FOCOV editor’s note: This story is not without some controversy as the “plan” is an ongoing process, not completed, nor signed onto by any of the principals involved. It is a shared vision of those principals that may require some changes before implementation.
The details of a massive, several hundred-million-dollar plan to rescue Flint Community Schools (FCS) from its decades-long descent are contained within a Memorandum of Understanding (MOU) just made available to East Village Magazine from an unidentified source. The plan, titled Flint Education Continuum, (FEC) includes three levels of government, several Flint-area nonprofits, and all three of Flint’s major institutions of higher learning.
All the 17 parties named in the MOU have yet to sign the document.
Funding for the project comes from three major sources—the Charles Stewart Mott Foundation, Flint Community Schools, and the State of Michigan. With a grant, the Mott Foundation would “conditionally” match the State of Michigan’s $45 million capital appropriation for the construction of a new high school. Also, with a grant of up to $55 million to $75 million, C. S. Mott would “conditionally” match FCS’s contribution of $75 million derived from a combination of bonding authority and federal funds.
In the MOU, C. S. Mott additionally commits to another $100 million ($10 million per year) over 10 years for the new schools in support of community education, afterschool programs, and college/career technical education pipeline from Mott Community College starting in the third grade.
Thus, potential funding from the aforementioned sources alone totals $320 to $340 million. Contributions from other partners in the project would likely push the price tag for the initiative into the $400 to $500 million range.
The purpose of the project, according to the MOU, “is to develop and expand the framework for an education continuum in Flint which ranges from birth to college and career…” It aims to “leverage federal, state and local dollars to create an exponential impact that goes beyond schools to whole neighborhood revitalization.”
A centerpiece of the FEC is construction of new schools—four new elementary schools and a new high school—and the renovation of two buildings, one for elementary students and the other for middle school students. All buildings would be operated by FCS and located within the City of Flint.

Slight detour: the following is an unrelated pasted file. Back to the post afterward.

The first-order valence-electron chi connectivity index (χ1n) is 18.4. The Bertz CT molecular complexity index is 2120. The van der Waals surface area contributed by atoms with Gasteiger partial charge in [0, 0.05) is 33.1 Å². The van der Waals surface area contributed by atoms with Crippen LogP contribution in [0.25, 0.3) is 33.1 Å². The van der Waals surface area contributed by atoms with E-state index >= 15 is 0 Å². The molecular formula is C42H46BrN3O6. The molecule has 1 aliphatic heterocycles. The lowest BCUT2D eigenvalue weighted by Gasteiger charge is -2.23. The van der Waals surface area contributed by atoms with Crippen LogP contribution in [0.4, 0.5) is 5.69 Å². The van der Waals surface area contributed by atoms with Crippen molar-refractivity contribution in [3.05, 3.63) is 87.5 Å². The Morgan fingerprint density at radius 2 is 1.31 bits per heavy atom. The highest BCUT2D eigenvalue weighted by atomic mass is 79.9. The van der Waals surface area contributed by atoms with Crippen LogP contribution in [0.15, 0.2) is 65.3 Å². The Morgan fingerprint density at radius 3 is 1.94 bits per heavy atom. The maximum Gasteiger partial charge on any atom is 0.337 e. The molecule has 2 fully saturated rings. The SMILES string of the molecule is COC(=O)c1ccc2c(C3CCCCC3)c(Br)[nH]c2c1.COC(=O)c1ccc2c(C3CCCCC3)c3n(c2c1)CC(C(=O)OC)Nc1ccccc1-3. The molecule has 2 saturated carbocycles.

The cost of four new elementary schools, with a capacity of 500 students each, is projected at $25 million each or $100 million total. Durant-Tuuri-Mott would be renovated at a cost of $20 million.
The site of a 1200-student middle school is expected to be a renovated Doyle-Ryder building or one of the existing high school buildings, also to be renovated. The new high school would serve up to 1800 students where “juniors and seniors would be dual enrolled at MCC (Mott Community College).” All buildings, new or renovated, would be owned by FCS.
A 2021 FCS Strategic Plan would be extended to a 10-year plan “with milestone reviews at the 3-, 5-, and 7-year marks.” The strategic plan would “include a strategy to address its facilities and infrastructure needs…”
Other partners in the project would include: The State of Michigan; the City of Flint (City); Mott Community College (MCC); the Genesee Intermediate School District (GISD); Flint & Genesee Group/Genesee Area Focus Fund (FGG; formerly Flint & Genesee Chamber of Commerce); Concerned Pastors for Social Action; Community Foundation of Greater Flint; United Way of Genesee County; Ruth Mott Foundation; University of Michigan-Flint; and Kettering University.
The project anticipates the support of Dan Kildee, U. S. Congressman for Michigan’s Fifth District, and Jim Ananich, State Senator for Michigan’s 27th District.
Response from Ridgway White:
“It’s not my MOU, it’s the community’s MOU,” Ridgway White, C. S. Mott Foundation’s CEO, declared in a phone conversation Wednesday with East Village Magazine.
White said he pounded out the first draft of the MOU on his own computer, despite a small army of employees at his beck and call. However, he noted the eighth and current iteration of the MOU includes input by many members of the community.
“I got to know Ridgway during the (Flint Farmers’) market move, and I know that he cares deeply about his hometown and wants to work with, not just for, the members of our community,” observed Richard Ramsdell, a retired career FCS educator and former manager of Flint Farmers’ Market.
White told EVM the FEC, inspired by Flint’s tragic water crisis, has been in the works for at least five years but got waylaid by events such as the COVID-19 pandemic, and changes in the FCS superintendent’s office. He said his confidence in FCS leadership has been buoyed by the ascension of Anita Steward, a product of FCS, to the district’s top position as superintendent.
White said the primary foci of the plan are education and employment. Thus, he explained, it is critical to focus on K-12 education.